Get excited, wannabe figure skaters
When I was growing up, the highlight of the winter Olympics was always the figure skating. I loved the music, the costumes, the grace, and, of course, the gravity-defying jumps, which I would "practice" in socks and a nightgown on my living room rug. Sure, it wasn't quite the same thing as being on ice, but in my mind I was completing a flawless triple Salchow that would bring the crowd to their feet.
I never found much personal success in the rink, but I still find watching Olympic performances magical. I've come to respect skaters not only for their beautiful, balletic movements, but also for their strength and endurance as they jump, spin, and glide through their four-minute long programs. (P.S. Figure skating is one of the winter sports that torches the most calories.)
Figure skating has long been a sport that's hard to access as a beginner, especially when you're an adult. You might get on the rink once or twice a year around the holidays, but that's probably about it. It's not like cyclists who can get their fix at spin, ballerina lovers who can head to barre, or Missy Franklin fans who can hit the pool.
But that's about to change, thanks to none other than Tara Lipinski, who stunned the world when she won Olympic gold in ladies' skating singles at 15 years old during the 1998 Winter Olympics in Nagano, Japan. This past month, Lipinski launched Gold Barre at Equinox, a class that brings elements of an on-ice figure skating routine to the studio.
After she went pro, Lipinski spent years switching from one workout fad to another, constantly searching for something that reflected the challenges of her Olympics training. Barre finally felt like a better fit. (Try our At-Home Barre Workout.)
"It was the first time that I really noticed results, but I felt that there were still things you get on ice that you don't get in a normal barre class," Lipinski says. "Barre is great at targeting small muscles, but I wasn't getting a full cardio workout."
The Olympian approached Equinox with the idea for an ice skating-inspired barre class. The result of those conversations is a 45- to 55-minute class that mimics the sequencing of a skating routine.
First up is a twelve-minute warmup at the barre where you'll do a series of graceful, dynamic moves. Then it's time to hit the ice, so to speak. Everyone goes to the center of the room, takes a pair of gliding discs, and goes through a series of stroking and footwork exercises. That's followed by spins at the barre (you wrap a yoga strap around the barre for help with balance), a jumping sequence in the center of the room, a brief thirty seconds of active recovery, and a final jumping sequence.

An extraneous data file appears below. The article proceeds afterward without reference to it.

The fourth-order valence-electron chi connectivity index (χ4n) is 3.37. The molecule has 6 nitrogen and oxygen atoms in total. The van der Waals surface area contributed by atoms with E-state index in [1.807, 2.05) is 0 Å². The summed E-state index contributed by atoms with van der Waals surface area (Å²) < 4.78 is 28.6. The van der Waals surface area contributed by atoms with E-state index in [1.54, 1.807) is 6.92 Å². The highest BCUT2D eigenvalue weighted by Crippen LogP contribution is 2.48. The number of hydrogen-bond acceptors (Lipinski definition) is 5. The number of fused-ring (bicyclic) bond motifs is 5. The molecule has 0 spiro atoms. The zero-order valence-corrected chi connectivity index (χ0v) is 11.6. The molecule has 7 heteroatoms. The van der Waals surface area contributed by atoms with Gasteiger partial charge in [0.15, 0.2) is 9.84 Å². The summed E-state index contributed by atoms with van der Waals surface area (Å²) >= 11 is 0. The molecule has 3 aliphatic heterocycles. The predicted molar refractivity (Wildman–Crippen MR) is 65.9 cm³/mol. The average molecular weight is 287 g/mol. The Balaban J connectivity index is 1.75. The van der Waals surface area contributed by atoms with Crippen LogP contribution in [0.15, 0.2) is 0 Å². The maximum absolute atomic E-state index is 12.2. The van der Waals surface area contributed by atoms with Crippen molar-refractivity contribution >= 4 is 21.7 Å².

"By the time a skater gets to her first jump in her program, her legs are already fatigued," says Nicole De Anda, Equinox's National Barre Manager. "That's what we designed this program to feel like. After all of the warmup, the stroking, and the footwork, when you finally get to the jumping sequence, your legs are tired."
That's what makes a skating-inspired barre class the ultimate workout. While traditional barre classes focus primarily on strength, Gold Barre's skating elements challenge your cardiovascular and muscular endurance, De Anda says.
Your butt will thank you for it.
"Compare a ballerina's booty to an ice skater's booty," De Anda says. "This class gives you an ice skater's booty, which is still strong and toned, just like a ballerina's, but has more curviness." (You should still try the The Butt Workout a Professional Ballerina Swears By)
Adds Lipinski, "Skaters are definitely known for that and I never thought twice about it, but when I get on the ice now my glutes are definitely burning."
Don't expect your traditional barre soundtrack, either. Gold Barre is set to instrumental music, the kind that would accompany a skater in her routine, but with undertones of EDM and hip-hop to give it an edge.
The class launched first at select Equinox locations in California and will be followed by locations in New York City, Boston, and more beginning in April.
While, I may never get to the Olympics, at least now I have a place to get my fill of spins and jumps. Join me on the "ice"?